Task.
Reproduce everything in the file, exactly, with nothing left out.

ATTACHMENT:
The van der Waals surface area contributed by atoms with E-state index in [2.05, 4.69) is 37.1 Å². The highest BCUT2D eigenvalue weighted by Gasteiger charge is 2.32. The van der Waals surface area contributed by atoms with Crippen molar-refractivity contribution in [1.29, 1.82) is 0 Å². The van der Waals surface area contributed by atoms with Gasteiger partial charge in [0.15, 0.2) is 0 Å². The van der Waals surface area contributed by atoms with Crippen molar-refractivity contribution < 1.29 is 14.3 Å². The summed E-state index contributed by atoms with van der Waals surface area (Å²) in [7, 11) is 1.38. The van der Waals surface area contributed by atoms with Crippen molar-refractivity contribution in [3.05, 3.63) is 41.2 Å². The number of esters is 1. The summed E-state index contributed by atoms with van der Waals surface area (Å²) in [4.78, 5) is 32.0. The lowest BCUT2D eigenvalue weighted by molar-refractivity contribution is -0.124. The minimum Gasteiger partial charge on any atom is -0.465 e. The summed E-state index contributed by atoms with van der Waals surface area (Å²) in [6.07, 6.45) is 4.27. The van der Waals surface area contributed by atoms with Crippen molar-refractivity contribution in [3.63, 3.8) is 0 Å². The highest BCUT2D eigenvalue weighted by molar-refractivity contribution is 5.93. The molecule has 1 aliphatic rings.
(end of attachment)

The van der Waals surface area contributed by atoms with E-state index in [2.05, 4.69) is 37.1 Å². The highest BCUT2D eigenvalue weighted by Gasteiger charge is 2.32. The van der Waals surface area contributed by atoms with Crippen molar-refractivity contribution in [1.29, 1.82) is 0 Å². The van der Waals surface area contributed by atoms with Gasteiger partial charge in [0.15, 0.2) is 0 Å². The van der Waals surface area contributed by atoms with Crippen molar-refractivity contribution < 1.29 is 14.3 Å². The summed E-state index contributed by atoms with van der Waals surface area (Å²) in [7, 11) is 1.38. The van der Waals surface area contributed by atoms with Crippen molar-refractivity contribution in [3.05, 3.63) is 41.2 Å². The number of esters is 1. The summed E-state index contributed by atoms with van der Waals surface area (Å²) in [4.78, 5) is 32.0. The lowest BCUT2D eigenvalue weighted by molar-refractivity contribution is -0.124. The minimum Gasteiger partial charge on any atom is -0.465 e. The summed E-state index contributed by atoms with van der Waals surface area (Å²) in [6.07, 6.45) is 4.27. The van der Waals surface area contributed by atoms with Crippen molar-refractivity contribution in [3.63, 3.8) is 0 Å². The highest BCUT2D eigenvalue weighted by molar-refractivity contribution is 5.93. The molecule has 1 aliphatic rings.